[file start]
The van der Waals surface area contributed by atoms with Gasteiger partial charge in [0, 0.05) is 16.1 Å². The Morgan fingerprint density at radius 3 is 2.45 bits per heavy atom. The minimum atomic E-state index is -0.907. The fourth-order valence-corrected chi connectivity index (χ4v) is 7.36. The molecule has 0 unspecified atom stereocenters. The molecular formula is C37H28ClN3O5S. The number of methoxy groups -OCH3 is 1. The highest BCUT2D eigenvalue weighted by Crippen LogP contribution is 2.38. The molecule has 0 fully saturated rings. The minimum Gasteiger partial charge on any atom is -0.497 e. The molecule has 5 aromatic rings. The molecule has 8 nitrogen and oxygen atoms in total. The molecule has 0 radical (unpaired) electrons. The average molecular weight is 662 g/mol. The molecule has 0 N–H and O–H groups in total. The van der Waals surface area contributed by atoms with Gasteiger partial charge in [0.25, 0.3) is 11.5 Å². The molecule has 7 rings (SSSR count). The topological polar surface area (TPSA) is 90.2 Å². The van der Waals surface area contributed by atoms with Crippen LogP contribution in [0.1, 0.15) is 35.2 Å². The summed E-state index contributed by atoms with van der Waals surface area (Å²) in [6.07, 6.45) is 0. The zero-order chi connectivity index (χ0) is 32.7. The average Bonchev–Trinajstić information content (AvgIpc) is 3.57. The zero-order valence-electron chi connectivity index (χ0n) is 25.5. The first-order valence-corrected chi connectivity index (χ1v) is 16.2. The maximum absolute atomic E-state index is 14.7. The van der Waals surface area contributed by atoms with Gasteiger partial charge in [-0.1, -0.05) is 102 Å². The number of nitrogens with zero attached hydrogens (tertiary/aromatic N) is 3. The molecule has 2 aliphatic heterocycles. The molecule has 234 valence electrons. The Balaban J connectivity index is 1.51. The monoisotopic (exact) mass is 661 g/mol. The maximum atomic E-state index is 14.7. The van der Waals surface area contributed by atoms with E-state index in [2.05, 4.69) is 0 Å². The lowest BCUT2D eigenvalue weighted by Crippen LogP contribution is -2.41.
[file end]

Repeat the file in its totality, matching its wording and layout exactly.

The van der Waals surface area contributed by atoms with Gasteiger partial charge in [0, 0.05) is 16.1 Å². The Morgan fingerprint density at radius 3 is 2.45 bits per heavy atom. The minimum atomic E-state index is -0.907. The fourth-order valence-corrected chi connectivity index (χ4v) is 7.36. The molecule has 0 unspecified atom stereocenters. The molecular formula is C37H28ClN3O5S. The number of methoxy groups -OCH3 is 1. The highest BCUT2D eigenvalue weighted by Crippen LogP contribution is 2.38. The molecule has 0 fully saturated rings. The minimum Gasteiger partial charge on any atom is -0.497 e. The molecule has 5 aromatic rings. The molecule has 8 nitrogen and oxygen atoms in total. The molecule has 0 radical (unpaired) electrons. The average molecular weight is 662 g/mol. The molecule has 0 N–H and O–H groups in total. The van der Waals surface area contributed by atoms with Gasteiger partial charge in [0.25, 0.3) is 11.5 Å². The molecule has 7 rings (SSSR count). The topological polar surface area (TPSA) is 90.2 Å². The van der Waals surface area contributed by atoms with Crippen LogP contribution in [0.1, 0.15) is 35.2 Å². The summed E-state index contributed by atoms with van der Waals surface area (Å²) in [6.07, 6.45) is 0. The zero-order chi connectivity index (χ0) is 32.7. The average Bonchev–Trinajstić information content (AvgIpc) is 3.57. The zero-order valence-electron chi connectivity index (χ0n) is 25.5. The first-order valence-corrected chi connectivity index (χ1v) is 16.2. The maximum absolute atomic E-state index is 14.7. The van der Waals surface area contributed by atoms with Gasteiger partial charge in [-0.1, -0.05) is 102 Å². The number of nitrogens with zero attached hydrogens (tertiary/aromatic N) is 3. The molecule has 2 aliphatic heterocycles. The molecule has 234 valence electrons. The Balaban J connectivity index is 1.51. The monoisotopic (exact) mass is 661 g/mol. The maximum atomic E-state index is 14.7. The van der Waals surface area contributed by atoms with E-state index in [2.05, 4.69) is 0 Å². The lowest BCUT2D eigenvalue weighted by Crippen LogP contribution is -2.41.